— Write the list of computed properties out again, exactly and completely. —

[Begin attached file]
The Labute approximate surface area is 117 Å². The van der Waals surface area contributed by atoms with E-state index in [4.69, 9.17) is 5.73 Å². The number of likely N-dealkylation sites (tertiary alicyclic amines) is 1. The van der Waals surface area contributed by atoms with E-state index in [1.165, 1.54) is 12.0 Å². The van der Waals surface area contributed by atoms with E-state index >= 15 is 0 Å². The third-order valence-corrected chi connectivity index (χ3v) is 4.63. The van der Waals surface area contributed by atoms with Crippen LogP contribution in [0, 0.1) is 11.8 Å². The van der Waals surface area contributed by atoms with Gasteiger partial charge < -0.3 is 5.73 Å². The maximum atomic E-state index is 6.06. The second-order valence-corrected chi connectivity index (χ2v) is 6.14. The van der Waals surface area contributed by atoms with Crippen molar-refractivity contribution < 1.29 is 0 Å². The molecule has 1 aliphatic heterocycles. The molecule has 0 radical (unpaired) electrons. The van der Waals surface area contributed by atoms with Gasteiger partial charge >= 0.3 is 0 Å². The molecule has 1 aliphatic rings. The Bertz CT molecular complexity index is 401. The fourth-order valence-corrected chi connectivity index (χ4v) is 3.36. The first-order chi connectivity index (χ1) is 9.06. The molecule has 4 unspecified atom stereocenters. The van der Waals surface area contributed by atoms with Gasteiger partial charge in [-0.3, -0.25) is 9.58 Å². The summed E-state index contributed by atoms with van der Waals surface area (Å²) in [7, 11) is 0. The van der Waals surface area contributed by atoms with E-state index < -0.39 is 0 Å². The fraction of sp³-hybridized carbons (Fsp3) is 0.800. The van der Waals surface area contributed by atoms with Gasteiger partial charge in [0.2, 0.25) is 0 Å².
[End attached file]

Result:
The Labute approximate surface area is 117 Å². The van der Waals surface area contributed by atoms with E-state index in [4.69, 9.17) is 5.73 Å². The number of likely N-dealkylation sites (tertiary alicyclic amines) is 1. The van der Waals surface area contributed by atoms with E-state index in [1.165, 1.54) is 12.0 Å². The van der Waals surface area contributed by atoms with E-state index >= 15 is 0 Å². The third-order valence-corrected chi connectivity index (χ3v) is 4.63. The van der Waals surface area contributed by atoms with Crippen LogP contribution in [0, 0.1) is 11.8 Å². The van der Waals surface area contributed by atoms with Gasteiger partial charge < -0.3 is 5.73 Å². The maximum atomic E-state index is 6.06. The second-order valence-corrected chi connectivity index (χ2v) is 6.14. The van der Waals surface area contributed by atoms with Crippen molar-refractivity contribution < 1.29 is 0 Å². The molecule has 1 aliphatic heterocycles. The molecule has 0 radical (unpaired) electrons. The van der Waals surface area contributed by atoms with Gasteiger partial charge >= 0.3 is 0 Å². The molecule has 1 aliphatic rings. The Bertz CT molecular complexity index is 401. The fourth-order valence-corrected chi connectivity index (χ4v) is 3.36. The first-order chi connectivity index (χ1) is 9.06. The molecule has 4 unspecified atom stereocenters. The van der Waals surface area contributed by atoms with Gasteiger partial charge in [-0.3, -0.25) is 9.58 Å². The summed E-state index contributed by atoms with van der Waals surface area (Å²) in [7, 11) is 0. The van der Waals surface area contributed by atoms with E-state index < -0.39 is 0 Å². The fraction of sp³-hybridized carbons (Fsp3) is 0.800. The van der Waals surface area contributed by atoms with Gasteiger partial charge in [0.2, 0.25) is 0 Å².